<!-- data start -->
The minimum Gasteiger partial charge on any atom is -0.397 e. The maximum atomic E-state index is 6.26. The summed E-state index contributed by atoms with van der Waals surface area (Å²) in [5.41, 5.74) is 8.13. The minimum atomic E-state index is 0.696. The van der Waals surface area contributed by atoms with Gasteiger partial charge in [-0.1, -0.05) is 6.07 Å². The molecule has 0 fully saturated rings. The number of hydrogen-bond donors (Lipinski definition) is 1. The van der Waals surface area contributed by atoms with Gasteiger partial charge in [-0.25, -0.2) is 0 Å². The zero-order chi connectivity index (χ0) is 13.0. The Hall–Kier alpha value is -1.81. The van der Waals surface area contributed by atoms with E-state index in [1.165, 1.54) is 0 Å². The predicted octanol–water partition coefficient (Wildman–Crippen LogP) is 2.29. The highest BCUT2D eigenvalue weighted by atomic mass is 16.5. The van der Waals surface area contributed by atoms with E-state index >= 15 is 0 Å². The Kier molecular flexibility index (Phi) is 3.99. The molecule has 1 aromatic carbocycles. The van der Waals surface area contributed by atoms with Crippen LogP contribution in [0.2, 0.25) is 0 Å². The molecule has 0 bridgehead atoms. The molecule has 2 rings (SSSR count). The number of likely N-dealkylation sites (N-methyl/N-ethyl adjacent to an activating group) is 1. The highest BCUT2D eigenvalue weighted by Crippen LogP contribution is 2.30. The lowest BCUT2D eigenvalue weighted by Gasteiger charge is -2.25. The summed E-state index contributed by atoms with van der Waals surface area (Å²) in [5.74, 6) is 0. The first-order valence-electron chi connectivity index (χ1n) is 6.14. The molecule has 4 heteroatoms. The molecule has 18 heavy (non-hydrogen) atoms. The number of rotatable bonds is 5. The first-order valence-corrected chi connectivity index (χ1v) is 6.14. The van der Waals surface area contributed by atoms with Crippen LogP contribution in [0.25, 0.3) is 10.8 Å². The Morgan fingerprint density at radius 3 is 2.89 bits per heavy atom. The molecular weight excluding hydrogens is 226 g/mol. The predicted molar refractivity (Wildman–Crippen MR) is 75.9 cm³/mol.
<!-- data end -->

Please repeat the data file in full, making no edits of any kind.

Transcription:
The minimum Gasteiger partial charge on any atom is -0.397 e. The maximum atomic E-state index is 6.26. The summed E-state index contributed by atoms with van der Waals surface area (Å²) in [5.41, 5.74) is 8.13. The minimum atomic E-state index is 0.696. The van der Waals surface area contributed by atoms with Gasteiger partial charge in [-0.1, -0.05) is 6.07 Å². The molecule has 0 fully saturated rings. The number of hydrogen-bond donors (Lipinski definition) is 1. The van der Waals surface area contributed by atoms with Gasteiger partial charge in [-0.25, -0.2) is 0 Å². The zero-order chi connectivity index (χ0) is 13.0. The Hall–Kier alpha value is -1.81. The van der Waals surface area contributed by atoms with E-state index in [1.165, 1.54) is 0 Å². The predicted octanol–water partition coefficient (Wildman–Crippen LogP) is 2.29. The highest BCUT2D eigenvalue weighted by atomic mass is 16.5. The van der Waals surface area contributed by atoms with E-state index >= 15 is 0 Å². The Kier molecular flexibility index (Phi) is 3.99. The molecule has 1 aromatic carbocycles. The van der Waals surface area contributed by atoms with Crippen LogP contribution in [0.2, 0.25) is 0 Å². The molecule has 0 bridgehead atoms. The molecule has 2 rings (SSSR count). The number of likely N-dealkylation sites (N-methyl/N-ethyl adjacent to an activating group) is 1. The highest BCUT2D eigenvalue weighted by Crippen LogP contribution is 2.30. The lowest BCUT2D eigenvalue weighted by Gasteiger charge is -2.25. The summed E-state index contributed by atoms with van der Waals surface area (Å²) in [5.74, 6) is 0. The first-order valence-electron chi connectivity index (χ1n) is 6.14. The molecule has 4 heteroatoms. The molecule has 18 heavy (non-hydrogen) atoms. The number of rotatable bonds is 5. The first-order valence-corrected chi connectivity index (χ1v) is 6.14. The van der Waals surface area contributed by atoms with Crippen LogP contribution in [0.25, 0.3) is 10.8 Å². The Morgan fingerprint density at radius 3 is 2.89 bits per heavy atom. The molecular weight excluding hydrogens is 226 g/mol. The predicted molar refractivity (Wildman–Crippen MR) is 75.9 cm³/mol.